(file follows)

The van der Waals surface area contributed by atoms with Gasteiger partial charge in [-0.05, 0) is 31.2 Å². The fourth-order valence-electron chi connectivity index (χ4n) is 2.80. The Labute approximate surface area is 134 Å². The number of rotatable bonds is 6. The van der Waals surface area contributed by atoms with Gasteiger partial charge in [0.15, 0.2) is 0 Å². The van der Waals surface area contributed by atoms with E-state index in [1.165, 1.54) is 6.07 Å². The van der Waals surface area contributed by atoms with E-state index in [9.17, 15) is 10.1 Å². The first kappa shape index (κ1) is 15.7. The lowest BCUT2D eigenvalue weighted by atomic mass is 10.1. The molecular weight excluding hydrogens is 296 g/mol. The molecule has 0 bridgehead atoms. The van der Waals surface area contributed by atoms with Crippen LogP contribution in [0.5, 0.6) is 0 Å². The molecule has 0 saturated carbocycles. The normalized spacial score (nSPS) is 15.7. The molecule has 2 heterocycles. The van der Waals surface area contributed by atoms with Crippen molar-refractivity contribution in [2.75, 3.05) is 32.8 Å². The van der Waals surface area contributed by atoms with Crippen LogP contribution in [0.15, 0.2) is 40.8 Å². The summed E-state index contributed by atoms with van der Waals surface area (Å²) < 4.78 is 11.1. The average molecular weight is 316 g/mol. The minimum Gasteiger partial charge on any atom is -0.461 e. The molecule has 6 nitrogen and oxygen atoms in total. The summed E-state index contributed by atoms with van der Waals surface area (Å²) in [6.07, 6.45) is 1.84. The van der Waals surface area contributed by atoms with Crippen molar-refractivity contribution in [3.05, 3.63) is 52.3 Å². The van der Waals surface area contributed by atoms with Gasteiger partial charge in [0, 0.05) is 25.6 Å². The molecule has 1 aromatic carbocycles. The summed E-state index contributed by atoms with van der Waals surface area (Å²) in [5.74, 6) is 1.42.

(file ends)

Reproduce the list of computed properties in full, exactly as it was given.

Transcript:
The van der Waals surface area contributed by atoms with Gasteiger partial charge in [-0.05, 0) is 31.2 Å². The fourth-order valence-electron chi connectivity index (χ4n) is 2.80. The Labute approximate surface area is 134 Å². The number of rotatable bonds is 6. The van der Waals surface area contributed by atoms with Gasteiger partial charge in [0.15, 0.2) is 0 Å². The van der Waals surface area contributed by atoms with E-state index in [1.165, 1.54) is 6.07 Å². The van der Waals surface area contributed by atoms with E-state index in [9.17, 15) is 10.1 Å². The first kappa shape index (κ1) is 15.7. The lowest BCUT2D eigenvalue weighted by atomic mass is 10.1. The molecular weight excluding hydrogens is 296 g/mol. The molecule has 0 bridgehead atoms. The van der Waals surface area contributed by atoms with Crippen LogP contribution in [0.5, 0.6) is 0 Å². The molecule has 0 saturated carbocycles. The normalized spacial score (nSPS) is 15.7. The molecule has 2 heterocycles. The van der Waals surface area contributed by atoms with Crippen molar-refractivity contribution in [2.75, 3.05) is 32.8 Å². The van der Waals surface area contributed by atoms with Crippen LogP contribution in [0.15, 0.2) is 40.8 Å². The summed E-state index contributed by atoms with van der Waals surface area (Å²) < 4.78 is 11.1. The average molecular weight is 316 g/mol. The minimum Gasteiger partial charge on any atom is -0.461 e. The molecule has 6 nitrogen and oxygen atoms in total. The summed E-state index contributed by atoms with van der Waals surface area (Å²) in [6.07, 6.45) is 1.84. The van der Waals surface area contributed by atoms with Crippen molar-refractivity contribution in [3.05, 3.63) is 52.3 Å². The van der Waals surface area contributed by atoms with Gasteiger partial charge in [0, 0.05) is 25.6 Å². The molecule has 1 aromatic carbocycles. The summed E-state index contributed by atoms with van der Waals surface area (Å²) in [5.74, 6) is 1.42.